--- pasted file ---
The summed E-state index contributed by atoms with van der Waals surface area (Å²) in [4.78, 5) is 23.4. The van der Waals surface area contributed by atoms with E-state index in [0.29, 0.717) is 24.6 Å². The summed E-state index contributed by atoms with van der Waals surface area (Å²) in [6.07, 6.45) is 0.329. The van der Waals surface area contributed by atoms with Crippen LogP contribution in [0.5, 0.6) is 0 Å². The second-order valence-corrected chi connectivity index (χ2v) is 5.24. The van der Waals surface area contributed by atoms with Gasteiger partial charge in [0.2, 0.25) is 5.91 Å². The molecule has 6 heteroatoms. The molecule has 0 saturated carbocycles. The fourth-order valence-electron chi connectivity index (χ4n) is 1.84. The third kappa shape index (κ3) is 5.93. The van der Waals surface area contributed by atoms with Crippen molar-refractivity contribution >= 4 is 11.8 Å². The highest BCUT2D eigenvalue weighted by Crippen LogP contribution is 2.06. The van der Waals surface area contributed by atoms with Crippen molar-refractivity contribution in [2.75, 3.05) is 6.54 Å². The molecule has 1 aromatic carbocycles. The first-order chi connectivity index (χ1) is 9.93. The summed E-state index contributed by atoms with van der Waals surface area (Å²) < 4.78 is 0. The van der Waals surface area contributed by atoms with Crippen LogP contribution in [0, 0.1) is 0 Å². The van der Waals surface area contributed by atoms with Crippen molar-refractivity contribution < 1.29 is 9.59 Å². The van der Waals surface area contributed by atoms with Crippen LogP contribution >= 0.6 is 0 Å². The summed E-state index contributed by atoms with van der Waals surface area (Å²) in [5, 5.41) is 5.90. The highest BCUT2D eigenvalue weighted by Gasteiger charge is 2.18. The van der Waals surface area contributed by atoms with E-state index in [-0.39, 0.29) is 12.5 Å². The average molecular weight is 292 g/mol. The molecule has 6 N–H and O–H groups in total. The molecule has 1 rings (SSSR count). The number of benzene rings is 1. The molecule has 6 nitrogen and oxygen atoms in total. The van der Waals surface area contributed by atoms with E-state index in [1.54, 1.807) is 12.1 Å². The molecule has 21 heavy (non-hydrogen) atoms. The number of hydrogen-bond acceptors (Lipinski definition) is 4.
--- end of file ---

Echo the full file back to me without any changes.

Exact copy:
The summed E-state index contributed by atoms with van der Waals surface area (Å²) in [4.78, 5) is 23.4. The van der Waals surface area contributed by atoms with E-state index in [0.29, 0.717) is 24.6 Å². The summed E-state index contributed by atoms with van der Waals surface area (Å²) in [6.07, 6.45) is 0.329. The van der Waals surface area contributed by atoms with Crippen LogP contribution in [0.5, 0.6) is 0 Å². The second-order valence-corrected chi connectivity index (χ2v) is 5.24. The van der Waals surface area contributed by atoms with Gasteiger partial charge in [0.2, 0.25) is 5.91 Å². The molecule has 6 heteroatoms. The molecule has 0 saturated carbocycles. The fourth-order valence-electron chi connectivity index (χ4n) is 1.84. The third kappa shape index (κ3) is 5.93. The van der Waals surface area contributed by atoms with Crippen molar-refractivity contribution >= 4 is 11.8 Å². The highest BCUT2D eigenvalue weighted by Crippen LogP contribution is 2.06. The van der Waals surface area contributed by atoms with Crippen molar-refractivity contribution in [2.75, 3.05) is 6.54 Å². The molecule has 1 aromatic carbocycles. The first-order chi connectivity index (χ1) is 9.93. The summed E-state index contributed by atoms with van der Waals surface area (Å²) < 4.78 is 0. The van der Waals surface area contributed by atoms with Crippen LogP contribution in [0, 0.1) is 0 Å². The van der Waals surface area contributed by atoms with Crippen molar-refractivity contribution < 1.29 is 9.59 Å². The van der Waals surface area contributed by atoms with Crippen LogP contribution >= 0.6 is 0 Å². The summed E-state index contributed by atoms with van der Waals surface area (Å²) in [5, 5.41) is 5.90. The highest BCUT2D eigenvalue weighted by Gasteiger charge is 2.18. The van der Waals surface area contributed by atoms with E-state index in [-0.39, 0.29) is 12.5 Å². The average molecular weight is 292 g/mol. The molecule has 6 N–H and O–H groups in total. The molecule has 1 rings (SSSR count). The number of benzene rings is 1. The molecule has 6 nitrogen and oxygen atoms in total. The van der Waals surface area contributed by atoms with E-state index in [1.54, 1.807) is 12.1 Å². The molecule has 21 heavy (non-hydrogen) atoms. The number of hydrogen-bond acceptors (Lipinski definition) is 4.